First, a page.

Like many of its kind, this ghost story preserves the memory of a real event, an event that took place at a traumatic time in the history of our state and our country. But the details of this event have become murky and distorted. While Provost Marshal Welch was actually killed in 1863, every recent retelling of the tale places his murder in 1865.
At some point during the story’s reprinting, authors changed Route 146 to “Highway 126,” which has created a very confusing state of affairs for anyone wanting to visit the location. There is no Highway 126 anywhere in Union County. Complicating matters further, a quaint country lane off Route 146 is now the only feature in the area named “Dug Hill.”
To picture what this road must have once looked like at the time of the hauntings would take an active imagination, since the banality of its flowering fields, woods, and serine pond seem to evaporate any sense of foreboding.
According to Beth Scott and Michael Norman’s Haunted Heartland (1985), it is “the most notorious ghost in Southern Illinois.” As they described the incident, Union army deserters ambushed and killed a provost marshal named Welch in 1865.
In mid-October 1859, a wild-eyed, white bearded man and 21 accomplices seized the United States arsenal at Harpers Ferry, Virginia (today West Virginia), in a misguided attempt to ignite a slave revolt. The man was John Brown, whose fanatical visage likened him to a Biblical prophet.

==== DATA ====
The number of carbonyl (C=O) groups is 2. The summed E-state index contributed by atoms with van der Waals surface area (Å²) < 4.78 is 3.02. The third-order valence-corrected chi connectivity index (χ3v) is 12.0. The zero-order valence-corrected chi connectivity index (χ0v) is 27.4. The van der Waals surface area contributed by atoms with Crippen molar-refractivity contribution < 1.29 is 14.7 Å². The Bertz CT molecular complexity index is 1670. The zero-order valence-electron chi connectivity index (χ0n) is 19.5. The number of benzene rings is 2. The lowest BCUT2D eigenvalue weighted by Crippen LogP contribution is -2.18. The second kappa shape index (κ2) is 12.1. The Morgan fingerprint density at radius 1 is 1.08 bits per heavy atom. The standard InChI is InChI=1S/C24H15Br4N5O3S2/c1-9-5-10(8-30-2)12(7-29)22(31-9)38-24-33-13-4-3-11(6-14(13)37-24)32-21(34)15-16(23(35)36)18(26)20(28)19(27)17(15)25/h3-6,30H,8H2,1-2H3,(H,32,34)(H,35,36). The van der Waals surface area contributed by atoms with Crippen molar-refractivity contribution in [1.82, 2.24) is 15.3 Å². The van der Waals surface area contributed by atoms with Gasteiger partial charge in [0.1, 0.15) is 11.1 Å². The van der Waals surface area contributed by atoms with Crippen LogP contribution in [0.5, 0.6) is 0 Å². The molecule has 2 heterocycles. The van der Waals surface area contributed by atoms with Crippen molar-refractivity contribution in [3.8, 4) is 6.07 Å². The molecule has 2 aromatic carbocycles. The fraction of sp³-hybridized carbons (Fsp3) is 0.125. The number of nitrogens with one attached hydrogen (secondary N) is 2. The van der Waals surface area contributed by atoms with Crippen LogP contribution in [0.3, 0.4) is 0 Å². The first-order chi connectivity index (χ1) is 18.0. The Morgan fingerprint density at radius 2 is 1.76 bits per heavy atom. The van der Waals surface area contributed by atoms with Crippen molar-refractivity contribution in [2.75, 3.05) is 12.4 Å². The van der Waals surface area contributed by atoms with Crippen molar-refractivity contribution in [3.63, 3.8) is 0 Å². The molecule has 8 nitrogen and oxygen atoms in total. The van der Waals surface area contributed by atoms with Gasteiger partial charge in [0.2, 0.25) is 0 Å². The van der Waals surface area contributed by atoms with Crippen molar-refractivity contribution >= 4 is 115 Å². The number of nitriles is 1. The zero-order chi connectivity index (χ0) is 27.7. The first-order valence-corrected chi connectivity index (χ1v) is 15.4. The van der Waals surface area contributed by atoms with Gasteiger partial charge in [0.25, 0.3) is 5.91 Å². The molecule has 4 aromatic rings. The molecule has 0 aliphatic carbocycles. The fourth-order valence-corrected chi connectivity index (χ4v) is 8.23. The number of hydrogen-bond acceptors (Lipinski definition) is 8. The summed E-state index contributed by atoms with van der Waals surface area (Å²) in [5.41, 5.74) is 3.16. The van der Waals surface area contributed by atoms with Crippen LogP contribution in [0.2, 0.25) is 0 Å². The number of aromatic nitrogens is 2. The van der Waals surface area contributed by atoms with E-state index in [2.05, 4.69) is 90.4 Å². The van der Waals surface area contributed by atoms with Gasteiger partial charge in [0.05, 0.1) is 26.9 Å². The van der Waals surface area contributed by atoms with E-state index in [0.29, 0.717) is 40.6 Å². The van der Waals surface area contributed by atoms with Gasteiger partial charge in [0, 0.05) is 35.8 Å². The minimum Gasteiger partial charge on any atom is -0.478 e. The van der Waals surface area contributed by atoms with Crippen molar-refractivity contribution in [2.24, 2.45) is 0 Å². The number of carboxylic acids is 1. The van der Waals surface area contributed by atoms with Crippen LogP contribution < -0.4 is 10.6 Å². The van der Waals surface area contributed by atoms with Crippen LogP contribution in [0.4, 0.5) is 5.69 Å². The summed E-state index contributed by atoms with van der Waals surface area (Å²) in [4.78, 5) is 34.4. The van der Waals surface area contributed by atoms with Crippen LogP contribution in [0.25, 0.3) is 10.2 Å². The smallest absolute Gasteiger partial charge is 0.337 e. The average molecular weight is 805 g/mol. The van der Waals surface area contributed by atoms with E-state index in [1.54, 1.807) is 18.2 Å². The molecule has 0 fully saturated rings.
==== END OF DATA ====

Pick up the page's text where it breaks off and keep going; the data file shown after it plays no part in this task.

Brown was already known as an abolitionist who fought against pro-slavery elements in the Bleeding Kansas conflict of 1856, but the failed raid on Harpers Ferry made him a martyr and foretold the American Civil War.
Brown was tried for treason and hanged on December 2, 1859. The brick fire engine house where his followers and he made their last stand, later known as John Brown’s Fort, is now a popular tourist destination and interpretive center telling the story of the raid. It was relocated several times and now sits 150 feet from its original location.